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Obama gets the Nobel Peace Prize. There’ll be no living with him now.
Why did he get it, exactly? For failing to bring the Olympics to Chicago?
It seems that the Nobel committee is still seething that Bush managed to forge a democracy in the Middle East, as their praise of Obama sounds an awful lot like the scolding Bush got during his two terms. It seems that our current President brought hope to the world, changed the climate of international politics, stuff like that. Sounds like one of Obama’s campaign speeches.
The praise heaped on Obama is all about ephemeral accomplishments that have yet to actually happen. Getting the US involved in combating climate change, reducing the number of nuclear weapons in the world, reducing tensions between Muslim nations and the US. Sort of like giving the heavyweight boxing championship to an Internet tough guy who never actually threw a punch.
But trying to use the Nobel prize to try and make Bush feel bad is now traditional for the Nobel committee. Back in 2002, they passed one off to former President Jimmy Carter for that very reason.
The next step is to give a Nobel prize to the girl Bush knew in high school that turned him down for a date. That will show him!
Posted by Ginny on 7th October 2009 (All posts by Ginny)
“He regarded himself as an instrument, which he used tirelessly for the benefit of others.”
Here’s George Orwell, writing in 1940 about England and the English:
When you come back to England from any foreign country, you have immediately the sensation of breathing a different air. Even in the first few minutes dozens of small things conspire to give you this feeling. The beer is bitterer, the coins are heavier, the grass is greener, the advertisements are more blatant. The crowds in the big towns, with their mild knobby faces, their bad teeth and gentle manners, are different from a European crowd. Then the vastness of England swallows you up, and you lose for a while your feeling that the whole nation has a single identifiable character. Are there really such things as nations? Are we not forty-six million individuals, all different? And the diversity of it, the chaos! The clatter of clogs in the Lancashire mill towns, the to-and-fro of the lorries on the Great North Road, the queues outside the Labour Exchanges, the rattle of pintables in the Soho pubs, the old maids biking to Holy Communion through the mists of the autumn morning – all these are not only fragments, but characteristic fragments, of the English scene. How can one make a pattern out of this muddle?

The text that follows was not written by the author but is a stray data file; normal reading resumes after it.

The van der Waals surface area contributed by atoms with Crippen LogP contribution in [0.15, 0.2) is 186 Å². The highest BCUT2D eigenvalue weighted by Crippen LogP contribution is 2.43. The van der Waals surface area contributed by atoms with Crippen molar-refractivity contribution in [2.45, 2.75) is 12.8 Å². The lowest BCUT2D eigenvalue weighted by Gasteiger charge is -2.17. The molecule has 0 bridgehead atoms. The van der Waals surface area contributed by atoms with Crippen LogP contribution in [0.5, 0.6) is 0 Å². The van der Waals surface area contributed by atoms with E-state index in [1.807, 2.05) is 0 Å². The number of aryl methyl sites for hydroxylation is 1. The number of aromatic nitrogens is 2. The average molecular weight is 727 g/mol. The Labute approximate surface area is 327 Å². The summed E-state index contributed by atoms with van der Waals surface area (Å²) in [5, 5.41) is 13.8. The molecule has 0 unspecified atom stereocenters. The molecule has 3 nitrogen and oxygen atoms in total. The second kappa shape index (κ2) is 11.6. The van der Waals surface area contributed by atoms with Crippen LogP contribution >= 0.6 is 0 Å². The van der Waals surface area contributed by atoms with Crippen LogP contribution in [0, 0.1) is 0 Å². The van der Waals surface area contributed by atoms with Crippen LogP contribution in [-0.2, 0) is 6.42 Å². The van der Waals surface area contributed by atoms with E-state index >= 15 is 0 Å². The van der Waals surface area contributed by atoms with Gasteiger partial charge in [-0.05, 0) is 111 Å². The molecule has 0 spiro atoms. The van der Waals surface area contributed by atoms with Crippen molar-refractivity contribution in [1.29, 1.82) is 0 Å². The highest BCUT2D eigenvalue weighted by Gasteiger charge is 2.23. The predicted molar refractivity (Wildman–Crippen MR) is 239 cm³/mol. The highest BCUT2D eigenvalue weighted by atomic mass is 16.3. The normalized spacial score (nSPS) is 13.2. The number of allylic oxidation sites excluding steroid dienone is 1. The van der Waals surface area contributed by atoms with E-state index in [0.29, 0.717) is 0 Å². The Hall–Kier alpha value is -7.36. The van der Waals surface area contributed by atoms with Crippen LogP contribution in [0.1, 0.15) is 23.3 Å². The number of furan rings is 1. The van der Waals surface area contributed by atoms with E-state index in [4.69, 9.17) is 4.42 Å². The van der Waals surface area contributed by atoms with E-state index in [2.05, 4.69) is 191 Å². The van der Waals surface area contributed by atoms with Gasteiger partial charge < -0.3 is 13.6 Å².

But talk to foreigners, read foreign books or newspapers, and you are brought back to the same thought. Yes, there is something distinctive and recognizable in English civilization. It is a culture as individual as that of Spain. It is somehow bound up with solid breakfasts and gloomy Sundays, smoky towns and winding roads, green fields and red pillarboxes. It has a flavour of its own. Moreover it is continuous, it stretches in to the future and the past, there is something in it that persists, as in a living creature. What can the England of 1940 have in common with the England of 1840? But then, what have you in common with the child of five whose photograph your mother keeps on the mantlepiece? Nothing, except that you happen to be the same person.
And above all, it is your civilization, it is you. However much you hate it or laugh at it, you will never be happy away from it for any length of time. The suet puddings and the red pillarboxes have entered into your soul. Good or evil, it is yours, you belong to it, and this side of the grave you will never get away from the marks that it has given you.
George Orwell was a socialist. He wanted to see radical transformation in his society. But in the above passage, he displays real affection for the English people and their culture.
Can anyone imagine Barack Obama writing something parallel to the above about America and the American people? To ask the question is to answer it. Clearly, Obama does not identify with America in the same sort of way that Orwell identified with England.
Why, then, did Obama wish to become our President?
Two analogies come to mind…
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Two stories, one about the dangers of contaminated spinach and another on the NY Times’s ignoring of irradiation as a preventative for food borne illness, show us how the moral posturing and emotional hysteria of the anti-nuclear-power left have not only vastly contributed to global warming, mercury poisoning, strip mining, general air pollution, etc. but have also been responsible for the deaths and maiming of virtually everyone who suffered from food-borne microbial illness in the last 40 years.
I recently was walking down LaSalle avenue in River North and saw some new construction. Aside from the usual accoutrements such as more bathrooms than bedrooms and everything made of granite, one item REALLY caught my eye:
Low assessments – $200 / 2009
Posted by Lexington Green on 5th October 2009 (All posts by Lexington Green)
I am going to be giving a talk to a group of undergraduates on the history of warfare. I have total carte blanche to talk about it anyway I want. I think I will cover past and present and various future predictions. I have about an hour to talk.
My request to ChicagoBoyz readers: leave a comment below, preferably in the form of an outline, top-line roman numerals and second line capital letters, showing what you think I should talk about.